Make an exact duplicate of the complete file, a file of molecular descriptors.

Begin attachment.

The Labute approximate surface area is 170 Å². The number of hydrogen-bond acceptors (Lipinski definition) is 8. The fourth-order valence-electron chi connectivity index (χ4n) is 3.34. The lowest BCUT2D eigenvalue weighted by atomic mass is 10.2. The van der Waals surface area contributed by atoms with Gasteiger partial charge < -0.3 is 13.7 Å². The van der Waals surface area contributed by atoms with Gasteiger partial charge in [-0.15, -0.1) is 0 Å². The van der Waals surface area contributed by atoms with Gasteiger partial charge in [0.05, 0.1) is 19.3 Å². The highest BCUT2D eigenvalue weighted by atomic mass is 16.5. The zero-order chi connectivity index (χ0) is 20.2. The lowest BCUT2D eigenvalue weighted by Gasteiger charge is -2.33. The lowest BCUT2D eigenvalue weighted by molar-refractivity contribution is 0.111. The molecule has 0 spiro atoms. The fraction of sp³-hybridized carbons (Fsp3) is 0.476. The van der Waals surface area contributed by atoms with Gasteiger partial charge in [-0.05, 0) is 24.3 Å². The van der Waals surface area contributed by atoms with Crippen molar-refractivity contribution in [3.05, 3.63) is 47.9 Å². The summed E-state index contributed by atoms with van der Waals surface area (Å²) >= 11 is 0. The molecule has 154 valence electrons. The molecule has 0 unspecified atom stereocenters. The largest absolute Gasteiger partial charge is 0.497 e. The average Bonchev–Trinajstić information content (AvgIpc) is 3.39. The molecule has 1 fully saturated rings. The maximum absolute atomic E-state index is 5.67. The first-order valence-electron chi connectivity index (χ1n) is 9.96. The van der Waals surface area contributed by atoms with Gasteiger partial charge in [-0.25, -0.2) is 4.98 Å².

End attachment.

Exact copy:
The Labute approximate surface area is 170 Å². The number of hydrogen-bond acceptors (Lipinski definition) is 8. The fourth-order valence-electron chi connectivity index (χ4n) is 3.34. The lowest BCUT2D eigenvalue weighted by atomic mass is 10.2. The van der Waals surface area contributed by atoms with Gasteiger partial charge < -0.3 is 13.7 Å². The van der Waals surface area contributed by atoms with Gasteiger partial charge in [-0.15, -0.1) is 0 Å². The van der Waals surface area contributed by atoms with Gasteiger partial charge in [0.05, 0.1) is 19.3 Å². The highest BCUT2D eigenvalue weighted by atomic mass is 16.5. The zero-order chi connectivity index (χ0) is 20.2. The lowest BCUT2D eigenvalue weighted by Gasteiger charge is -2.33. The lowest BCUT2D eigenvalue weighted by molar-refractivity contribution is 0.111. The molecule has 0 spiro atoms. The fraction of sp³-hybridized carbons (Fsp3) is 0.476. The van der Waals surface area contributed by atoms with Gasteiger partial charge in [-0.05, 0) is 24.3 Å². The van der Waals surface area contributed by atoms with Crippen molar-refractivity contribution in [3.05, 3.63) is 47.9 Å². The summed E-state index contributed by atoms with van der Waals surface area (Å²) >= 11 is 0. The molecule has 154 valence electrons. The molecule has 0 unspecified atom stereocenters. The largest absolute Gasteiger partial charge is 0.497 e. The average Bonchev–Trinajstić information content (AvgIpc) is 3.39. The molecule has 1 fully saturated rings. The maximum absolute atomic E-state index is 5.67. The first-order valence-electron chi connectivity index (χ1n) is 9.96. The van der Waals surface area contributed by atoms with Gasteiger partial charge in [-0.25, -0.2) is 4.98 Å².